By the grace and with the neverfailing help of God, we recently completed the first semester of the current academic year — a bit later than we had anticipated according to our tentative calendar because of a variety of special circumstances which the Lord in love had permitted us to bear (and to share) as His dear children for our ultimate good and blessing (Hebrews 12:6ff.). Nevertheless, we chose to extend the term rather than to take the easier alternative of devising shortcuts and making accommodations in course content. That would have been a sacrifice of quality that we are not willing to make.
This past semester, two full time students and one part time student pursued with diligence and Gospel-motivated enthusiasm the theological studies prescribed for them in our seminary curriculum — Jason A. Mabe, now of Oak Forest and a part-time student, taking three second year courses two evenings per week primarily with Pastor Robert Lietz as his professor, and David J. Mensing and Daniel P. Mensing, both full-time students, taking a full load of sixteen credit hours in the first year curriculum with the undersigned as their professor. Without exception, their academic work across the board was excellent, all of them earning a 4.0 average in their courses and making their instructors’ efforts a joy in the Lord!
Our full-time students completed the first semester of Dogmatics I (the nature and concept of Theology almost through the doctrine of Holy Scripture) and of New Testament Greek (I), Introduction to the Holy Scriptures (New Testament Text and Canon), New Testament Isagogics (a general survey of the content of the New Testament books, first half), Theological Hermeneutics (principles of Bible interpretation), and Ecclesiastical Latin (a second year course since they had passed German by proficiency). They also participated in a practicum or internship in the local congregation. Our second year part-time student completed Dogmatics II (the first part of Christology), Old Testament Isagogics (first half), and the Ecclesiastical Latin course.
In the second semester, the coursework for the first-year students will include the second semester of Dogmatics I (through Pneumatology), New Testament Greek (II), Introduction to the Scriptures (Old Testament Text and Canon), New Testament Isagogics (to conclusion), Exegesis (interpretation of selections from Luke and I Peter), and Ecclesiastical Latin. The second year student will complete Dogmatics II, Old Testament Isagogics, and Ecclesiastical Latin. Moreover, all of the students will continue to gain practical experience in their on-going internship.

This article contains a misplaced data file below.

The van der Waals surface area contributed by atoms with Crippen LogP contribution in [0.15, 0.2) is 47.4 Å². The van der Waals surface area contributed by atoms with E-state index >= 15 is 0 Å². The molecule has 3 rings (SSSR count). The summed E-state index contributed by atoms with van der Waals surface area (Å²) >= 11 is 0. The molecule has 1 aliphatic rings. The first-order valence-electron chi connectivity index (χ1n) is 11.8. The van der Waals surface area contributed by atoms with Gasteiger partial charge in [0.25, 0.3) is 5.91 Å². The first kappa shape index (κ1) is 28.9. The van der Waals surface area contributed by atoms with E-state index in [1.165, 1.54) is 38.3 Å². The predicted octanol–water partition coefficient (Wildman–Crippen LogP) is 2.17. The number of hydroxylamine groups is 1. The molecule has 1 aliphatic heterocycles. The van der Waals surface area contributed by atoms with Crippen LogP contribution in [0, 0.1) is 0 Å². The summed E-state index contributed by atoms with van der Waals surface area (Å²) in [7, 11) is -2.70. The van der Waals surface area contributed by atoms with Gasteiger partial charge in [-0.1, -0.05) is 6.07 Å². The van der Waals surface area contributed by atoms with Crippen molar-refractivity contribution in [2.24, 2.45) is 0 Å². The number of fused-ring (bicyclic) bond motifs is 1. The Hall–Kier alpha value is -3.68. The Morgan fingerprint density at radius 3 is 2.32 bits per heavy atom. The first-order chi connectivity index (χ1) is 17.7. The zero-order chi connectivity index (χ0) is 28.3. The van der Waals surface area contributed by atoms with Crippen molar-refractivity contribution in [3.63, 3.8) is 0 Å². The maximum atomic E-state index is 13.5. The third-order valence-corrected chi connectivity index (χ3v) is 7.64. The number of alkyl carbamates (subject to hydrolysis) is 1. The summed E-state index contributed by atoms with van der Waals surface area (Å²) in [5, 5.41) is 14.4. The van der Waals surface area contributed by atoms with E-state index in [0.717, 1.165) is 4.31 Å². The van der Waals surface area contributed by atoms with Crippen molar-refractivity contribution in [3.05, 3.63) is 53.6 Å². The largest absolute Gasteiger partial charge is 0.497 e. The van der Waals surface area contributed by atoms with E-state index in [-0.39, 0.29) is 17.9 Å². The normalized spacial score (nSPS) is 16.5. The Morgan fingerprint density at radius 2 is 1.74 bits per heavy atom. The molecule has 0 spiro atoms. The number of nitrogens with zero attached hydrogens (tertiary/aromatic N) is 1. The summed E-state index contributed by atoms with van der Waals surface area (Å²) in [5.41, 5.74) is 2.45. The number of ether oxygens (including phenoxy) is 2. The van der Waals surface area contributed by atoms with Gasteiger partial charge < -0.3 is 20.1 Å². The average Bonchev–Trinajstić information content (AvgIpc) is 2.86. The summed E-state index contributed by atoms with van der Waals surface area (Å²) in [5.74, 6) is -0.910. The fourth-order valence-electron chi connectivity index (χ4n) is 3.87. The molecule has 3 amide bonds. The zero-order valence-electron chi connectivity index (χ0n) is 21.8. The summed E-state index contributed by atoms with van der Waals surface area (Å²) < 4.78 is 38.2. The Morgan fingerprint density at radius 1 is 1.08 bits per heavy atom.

As usual, all to the glory of God and enabled by His grace, our seminarians continue to do outstanding work in all of their subjects, as well as in the practical application of the doctrine which they have learned both in their own lives and in the local congregation. With praise to the Lord, each and every student continues to show himself to be “a workman that needeth not to be ashamed, rightly dividing the Word of Truth” (II Timothy 2:15).
We have been joined this year by Mr. Jim Bielefeldt of St. Mark’s in Sauk Village, Illinois, as an auditor. While auditors usually just sit in and take notes, not being responsible for completing assignments or taking exams since they are not enrolled for credit, Brother Bielefeldt has been a “full participant” in all the first year courses, completed every assignment, and wrote every examination. We are keeping a record of his progress and of his performance in the event he officially matriculates into the program, in which case he can be granted credit for work satisfactorily completed. The addition of Mr. Bielefeldt to our assembled classes increases our broad based discussions and, of course, our mutual edification as we exhort one another with the Holy Scriptures.
May the Lord of the Church continue to bless abundantly our humble efforts to the praise of His grace to train well-prepared candidates of the Ministry for the future of our Conference and its congregations; and may it be His will to grant health and strength to both instructors and students as they carry out their arduous tasks to His glory, but above all steadfastness in His Word and faith in the face of trial, temptation, and Satan’s efforts in these latter days to destroy us, that still we may finally overcome and obtain the victory. For that IS His gracious and good will!
—Professor David T. Mensing